Archive for 1940s

Quote of the Day: The Third Man

Posted in Film, Of the Day with tags , , , , , , on 28 October, 2008 by Ally

Anna starts rummaging in her handbag for money — in the process some of the contents tumble out on the counter including a photograph. Martins picks it up.

MARTINS
Harry?

ANNA
Yes. He moved his head, but the rest is good, isn’t it?

Upon watching The Third Man for maybe a third or fourth time, that line affected me as it never had before. It’s just a small moment, but it perfectly mixes humour with sadness. First I laughed, imagining a blurred head on a botched photograph, but then the poignancy of it overcame me. That Anna would keep even a botched photograph of her dead love, and even carry it with her in her handbag, is too sad for words.

So I shall say no more. Except The Third Man is a truly great film on all levels.

Crossfire

Posted in Film, Film Noir with tags , , , , , , , , , , on 16 September, 2008 by Ally

Edward Dmytryk, 1947

Crossfire is a dark and gritty film noir, brimming with the kind of expressionistic shadows and sardonic repartee you would expect from that style. It tackles some controversial issues of the time, depicting an anti-Semitic murder committed by a soldier unable to reintegrate into post-war civilian life.

A group of demobilized soldiers go out to share a drink, but listless Floyd Bowers (Steve Brodie) befriends a kindly Jewish man named Joseph Samuels (Sam Levene). They go back to Samuels’ apartment for a drink, closely followed by two of Bowers’ old army buddies. When Samuels is found dead later that evening, world-weary Captain Finlay (Robert Young) investigates the last people to see him alive. The imposing and outspoken Montgomery (Robert Ryan) points the finger at Bowers, who is conspicuous by his absence, but Sgt. Keeley (a reliably acerbic Robert Mitchum) is convinced of his innocence. Continue reading

You’ll Never Get Rich

Posted in Film, Musical with tags , , , , , , , , , on 10 September, 2008 by Ally

Directed by Sidney Lanfield in 1941, credits courtesy of the local council...

You’ll Never Get Rich is the first of two pictures Fred Astaire and Rita Hayworth made together. It launched Hayworth as a major star and pinup icon, and gave Astaire a much-needed boost in a career suffering from the lack of Ginger Rogers. Rita was truly beautiful, and a talented dancer as it turned out. Fred was as graceful and charming as ever, and the dance routines are magical. Problem is, all these great ingredients are dumped into a picture that isn’t very good. And… why is it called You’ll Never Get Rich anyway?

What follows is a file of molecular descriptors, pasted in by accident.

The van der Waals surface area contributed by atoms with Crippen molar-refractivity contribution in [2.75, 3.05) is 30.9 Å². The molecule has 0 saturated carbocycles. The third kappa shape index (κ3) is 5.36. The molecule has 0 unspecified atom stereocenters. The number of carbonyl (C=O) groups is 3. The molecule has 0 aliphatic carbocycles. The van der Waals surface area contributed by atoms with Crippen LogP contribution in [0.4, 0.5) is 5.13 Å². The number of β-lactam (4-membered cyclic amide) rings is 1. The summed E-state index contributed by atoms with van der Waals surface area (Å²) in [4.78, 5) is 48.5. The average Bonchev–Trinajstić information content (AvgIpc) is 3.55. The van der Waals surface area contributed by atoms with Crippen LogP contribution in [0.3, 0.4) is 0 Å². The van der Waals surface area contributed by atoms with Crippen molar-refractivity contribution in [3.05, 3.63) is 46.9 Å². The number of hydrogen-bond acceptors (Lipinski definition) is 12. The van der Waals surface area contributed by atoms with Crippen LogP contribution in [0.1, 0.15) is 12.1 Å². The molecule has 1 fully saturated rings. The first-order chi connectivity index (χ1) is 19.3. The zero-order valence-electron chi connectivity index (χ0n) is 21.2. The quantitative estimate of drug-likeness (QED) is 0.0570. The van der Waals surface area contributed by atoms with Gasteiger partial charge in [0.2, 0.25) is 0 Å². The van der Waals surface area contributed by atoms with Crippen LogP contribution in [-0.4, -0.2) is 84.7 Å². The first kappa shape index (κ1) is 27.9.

The plot is a standard farce based on love, lies and misunderstandings. Robert Curtis (Astaire) is a choreographer in a fancy night club owned by Martin Cortland (Robert Benchley). Mr. Cortland is rather fond of Miss Sheila Winthrop (Hayworth), one of the girls in the chorus line. He buys her an engraved diamond bracelet, but Mrs. Cortland (Frieda Inescort) finds the bracelet and demands answers. Martin spins a web of lies, telling his wife that Robert is courting Sheila, and asking Robert to play along. After being threatened by Sheila’s actual suitor (John Hubbard), Robert is only too delighted to be drafted into the army. This is clearly an exercise in morale-boosting, it being made “during the war”. Continue reading

The Lady From Shanghai

Posted in Film, Film Noir with tags , , , , , , , , , on 5 September, 2008 by Ally

There is a story that John Lennon, upon hearing that Beatles lyrics were being analysed in University classes, wrote I Am The Walrus just to fuck with the scholars. I can’t help but wonder if Orson Welles made The Lady From Shanghai with similar motivations. The plot of this film noir is notoriously complex and deliberately disjointed, so much so that even Welles himself could not summarize it for a furious studio boss, and iconic Rita Hayworth appears with her trademark red hair cut short and bleached.

"And they all lived happily ever after... The End."

To cut a shaggy-dog story short, Michael O’Hara is an Irishman who freely admits he’s not the fastest ship in the fleet, but he is what you’d call an able-bodied sailor. He is played by Welles with a comically thick Irish brogue and rugged good-looks from particular angles. After a chance meeting with Elsa (Rita Hayworth), he is employed to run her husband’s yacht. The husband is Arthur Bannister (Everett Sloan), an “elaborate cripple” with two canes and a silly walk that would make John Cleese weep. He also happens to be the world’s greatest criminal lawyer. Continue reading